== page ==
Sharing in the play
The childhood game of Hopscotch was surely conceived of by a budding graphic designer. You begin by laying out a numbered grid. Then players take turns tossing an object onto progressively more difficult targets along the grid before hopping from square to square in an effort to retrieve their treasure and return safely home. Winning and losing takes a second seat to sharing in the play.
Hopscotch is indeed an apt metaphor for this year’s inaugural Hopscotch Design Festival, which took place September 3rd and 4th in downtown Raleigh, NC. For 48 hours, over 400 participants jumped from venue to venue enjoying an international array of 48 speakers and 36 different sessions, gathering nuggets of design inspiration and sharing experiences with one another.
San Francisco designer and artist Elle Luna kicked things off poetically, reminding attendees that participation in the first of anything “is a precious thing.” She then provided the perfect inspirational keynote to set everyone and the event itself on the right course — advising the attendees to choose what they ‘must’ do instead of what they ‘should’ do.
Other keynotes included Thomas Edison expert Sarah Miller Caldicott, architect Shohei Shigematsu of Office for Metropolitan Architecture, and Harper Reed of Modest.
Caldicott’s key theme, that Edison’s successes were the result of his deep understanding of creative culture and collaborative invention, resonated in the city well-known for open source. Shigematsu gave a fascinating tour of projects from all over the world, including his collaborations with Kanye West. Reed gave a hilarious and challenging history of design strategy and an unconventional take on ‘Big Data’ (hint: it’s “a joke”).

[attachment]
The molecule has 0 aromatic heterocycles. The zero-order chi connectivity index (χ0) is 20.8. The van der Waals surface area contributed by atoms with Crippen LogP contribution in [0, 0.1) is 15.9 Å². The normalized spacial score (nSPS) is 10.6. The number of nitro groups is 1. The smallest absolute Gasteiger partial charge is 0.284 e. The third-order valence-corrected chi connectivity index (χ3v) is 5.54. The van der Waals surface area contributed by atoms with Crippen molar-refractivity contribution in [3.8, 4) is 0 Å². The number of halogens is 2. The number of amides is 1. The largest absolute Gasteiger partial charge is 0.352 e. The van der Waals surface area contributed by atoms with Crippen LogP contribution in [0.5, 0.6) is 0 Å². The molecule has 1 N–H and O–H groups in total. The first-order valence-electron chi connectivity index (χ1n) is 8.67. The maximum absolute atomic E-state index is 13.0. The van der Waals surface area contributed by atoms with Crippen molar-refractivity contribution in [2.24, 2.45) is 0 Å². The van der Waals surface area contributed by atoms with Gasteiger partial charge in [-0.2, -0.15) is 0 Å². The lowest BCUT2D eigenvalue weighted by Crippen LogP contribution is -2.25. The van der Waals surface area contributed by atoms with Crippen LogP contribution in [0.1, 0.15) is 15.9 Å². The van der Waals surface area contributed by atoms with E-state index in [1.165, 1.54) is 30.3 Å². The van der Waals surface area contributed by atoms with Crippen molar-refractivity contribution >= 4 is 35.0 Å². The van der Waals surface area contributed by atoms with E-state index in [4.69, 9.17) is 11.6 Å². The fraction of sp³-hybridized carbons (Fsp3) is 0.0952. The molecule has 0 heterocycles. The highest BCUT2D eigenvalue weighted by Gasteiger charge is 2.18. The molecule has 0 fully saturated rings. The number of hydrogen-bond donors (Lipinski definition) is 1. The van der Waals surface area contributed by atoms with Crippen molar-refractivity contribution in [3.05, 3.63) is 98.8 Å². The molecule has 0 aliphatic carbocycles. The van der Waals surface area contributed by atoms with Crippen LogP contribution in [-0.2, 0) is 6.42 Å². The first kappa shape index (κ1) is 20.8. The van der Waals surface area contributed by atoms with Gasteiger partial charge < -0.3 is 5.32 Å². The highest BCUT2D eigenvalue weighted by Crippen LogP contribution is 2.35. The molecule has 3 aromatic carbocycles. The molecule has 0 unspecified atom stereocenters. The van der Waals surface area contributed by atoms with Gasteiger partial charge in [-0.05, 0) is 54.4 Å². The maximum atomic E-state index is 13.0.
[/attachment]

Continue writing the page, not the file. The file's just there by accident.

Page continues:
Other highlights included presentations by design rockstar and social movement catalyst Brian Singer of Pinterest, the confessions of Alexander Isley (seems he’s stolen every good idea he ever had), IBM’s Doug Powell, whose mission is to introduce design thinking to the IBM workforce of more than 400 thousand, and an inside look at graphic design in films by Annie Atkins, graphic designer for Wes Anderson’s The Grand Budapest Hotel.
Overall, the presentations were as diverse as the speakers. From graphic design to social movements to architecture to opera to food systems to philanthropy to sustainable city planning, Hopscotch jumped from one urgently relevant topic to another. It was impossible to take it all in. And that was the point. Freed from the confines of the conventional single-venue convention, Hopscotchers met each other in the streets and galleries and restaurants of Raleigh’s intimate downtown, sharing their experiences and inspirations of a new kind of design event.